November 23, 2014

Research Says: Top-Team Diversity Equals Greater Financial Gain

Study: Is There A Payoff From Top-Team Diversity? (McKinsey 2012, Thomas Barta, Makus Kleiner, Tilo Neumann)

Finding: Companies with diverse executive boards have notably higher earnings and returns on equity.

Note about The Woman Effect Research Index: This study was performed by researchers not affiliated with InPower Women. Our Research Index includes all relevant research to the subject of women, business and power. We do not influence how the research was conducted or reported by the researchers. In our abstracts, we focus on pulling out the most actionable advice for individual women. To suggest additional research we should index, or discuss our choice of abstract focus, please contact us

InPower Insight: Increase the diversity of your executive top-team to increase your company financially.

Summary:

Good news if you’re a company looking to increase your financial performance and/or returns on equity – invite more diverse team into your C-Suite and top executive slots. This study by McKinsey demonstrates that companies with greater executive diversity (both gender and cultural) enjoy greater financial performance and returns on equity.

Researchers Thomas Barta, Markus Kleiner and Tilo Neumann did a thorough study of 180 publicly traded companies in France, Germany, The United Kingdom and The United States from 2008 – 2010, focusing objectively on two diversity categories (women and foreign nationals) on senior teams. The results of this study were astounding and more importantly, consistent. For companies in the top quartile of executive-board diversity, returns on equity (ROE) were on average 53% higher, and the earnings before interest and taxes (EBIT) were an average of 14% higher. France was the only country who’s ROE was not consistent with the other country’s results, and yet their EBIT was up 50% from non-diverse companies.

Demonstrating that strategic intent to diversity leadership works, one of the companies that ranked in the top quartile for diversity and performance has made diversity a strategic goal by doing things such as setting hard targets for increasing the number of women in management. Their percentage of women in management is up from 21% three years ago to 30% today, with a goal of 35% by 2015.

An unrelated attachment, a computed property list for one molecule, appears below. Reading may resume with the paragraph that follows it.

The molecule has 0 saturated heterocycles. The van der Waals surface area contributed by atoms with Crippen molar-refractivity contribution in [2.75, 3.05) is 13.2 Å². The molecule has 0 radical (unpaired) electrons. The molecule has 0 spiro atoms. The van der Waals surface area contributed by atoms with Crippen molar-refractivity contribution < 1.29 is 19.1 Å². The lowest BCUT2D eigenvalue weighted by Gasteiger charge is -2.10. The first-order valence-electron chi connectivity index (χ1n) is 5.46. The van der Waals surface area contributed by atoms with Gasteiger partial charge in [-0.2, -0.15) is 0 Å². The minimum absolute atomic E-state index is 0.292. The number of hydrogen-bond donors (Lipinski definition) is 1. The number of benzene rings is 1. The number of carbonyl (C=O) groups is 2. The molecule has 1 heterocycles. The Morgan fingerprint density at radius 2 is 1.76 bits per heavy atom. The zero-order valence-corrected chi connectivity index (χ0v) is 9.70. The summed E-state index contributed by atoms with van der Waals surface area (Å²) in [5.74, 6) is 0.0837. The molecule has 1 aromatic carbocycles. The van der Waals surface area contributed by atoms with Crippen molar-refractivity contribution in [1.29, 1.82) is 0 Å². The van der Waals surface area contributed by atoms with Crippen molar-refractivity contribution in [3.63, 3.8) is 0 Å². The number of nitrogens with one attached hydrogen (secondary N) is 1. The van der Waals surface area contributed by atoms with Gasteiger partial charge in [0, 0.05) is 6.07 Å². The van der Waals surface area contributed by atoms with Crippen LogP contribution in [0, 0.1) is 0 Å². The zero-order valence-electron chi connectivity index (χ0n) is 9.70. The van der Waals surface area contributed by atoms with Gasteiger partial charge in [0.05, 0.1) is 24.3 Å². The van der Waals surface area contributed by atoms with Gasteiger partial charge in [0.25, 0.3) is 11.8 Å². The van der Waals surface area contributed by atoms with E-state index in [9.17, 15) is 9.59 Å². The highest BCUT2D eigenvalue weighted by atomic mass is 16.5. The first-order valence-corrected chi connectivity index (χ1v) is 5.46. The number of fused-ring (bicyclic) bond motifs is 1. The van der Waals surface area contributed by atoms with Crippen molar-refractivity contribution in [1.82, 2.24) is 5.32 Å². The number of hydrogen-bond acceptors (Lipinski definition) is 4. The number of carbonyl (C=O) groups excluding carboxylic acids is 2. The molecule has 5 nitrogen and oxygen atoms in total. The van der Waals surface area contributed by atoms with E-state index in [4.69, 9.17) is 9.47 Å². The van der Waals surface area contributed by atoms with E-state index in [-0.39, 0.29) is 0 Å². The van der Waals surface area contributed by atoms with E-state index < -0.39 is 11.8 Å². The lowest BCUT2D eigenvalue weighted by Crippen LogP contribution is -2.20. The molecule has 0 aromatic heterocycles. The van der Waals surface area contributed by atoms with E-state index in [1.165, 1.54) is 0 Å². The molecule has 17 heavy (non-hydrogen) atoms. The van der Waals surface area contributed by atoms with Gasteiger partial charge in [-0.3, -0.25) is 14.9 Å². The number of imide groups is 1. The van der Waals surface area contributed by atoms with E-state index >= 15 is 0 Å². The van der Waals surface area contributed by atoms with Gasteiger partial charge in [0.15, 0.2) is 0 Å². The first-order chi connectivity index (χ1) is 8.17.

The McKinsey researchers are showing that companies that strive to pursue top team diversity and make it a best practice, are likely to see increases on their financial performance and returns on equity.

Career Coaching Tip: These findings are useful for any manager or leader looking to increase the productivity of their team. Diverse teams, in terms of gender, culture, leadership styles and ways of problem-solving produce better business results. Look at the teams reporting to you. How diverse are they? What can you do to diversify? Better team results make you look better. Share this information with others in your firm responsible for hiring.

Category: Impact

Keywords: gender impact on business, diversity, women executives, women leaders, women in business, mckinsey, return on equity, earnings before interest and taxes, ROE, EBIT, c-suite

Original Source

Photo Credit: Andrea Spettaculopura

April Sweazy (121 Posts)

April is a writer, budding artist and deep soulful woman who has spent her career protecting women in every way you can imagine (and maybe some you can’t). Read April’s posts and follow her on Google+ and Twitter.


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Comments

  1. Although this research is interesting, it makes the assumption that having women on the board CAUSES increased ROI and profitability. While this might be the case, it might also be that more profitable companies with better financial results are more sophisticated and therefore put more women on the board. In other words, being more profitable CAUSES the company to have more women on the board.

    This is a classic case of mis-interpreting the research. That is, the writers are assuming a causal relationship, when only a correlation exists.

    • Hi Colleen:
      Sorry I didn’t see this comment until today. I don’t think any of the researchers pretend that the findings are more than correlation, however, the correlation is so strong across multiple studies and methodologies that it’s notable and clearly there are some causal relationships. Also, there are studies that are even more specific demonstrating that blended teams of women and men produce better/smarter results than teams that are one-gender-heavy. This indicates that blended teams bring a wider variety of skills to the table, which produce better results. It makes sense that this works on a company-wide scale as well. If a team is smarter with a balance of genders, then a LEADERSHIP team with balanced genders will be smarter too – and be more likely to produce better results.

      Personally, when I write about this phenomenon I point out that it really doesn’t matter whether women create an environment for high performance or healthy cultures that produce results welcome women into their leadership – practically, both are probably true! In my culture-making work we emphasize equipping individual women and men with skills to develop healthy cultures, which includes making a culture that welcomes the gifts and abilities of all participants. In a test-tube causation is critically important. In human affairs, correlation gets you a long way!

      Thanks for your comment!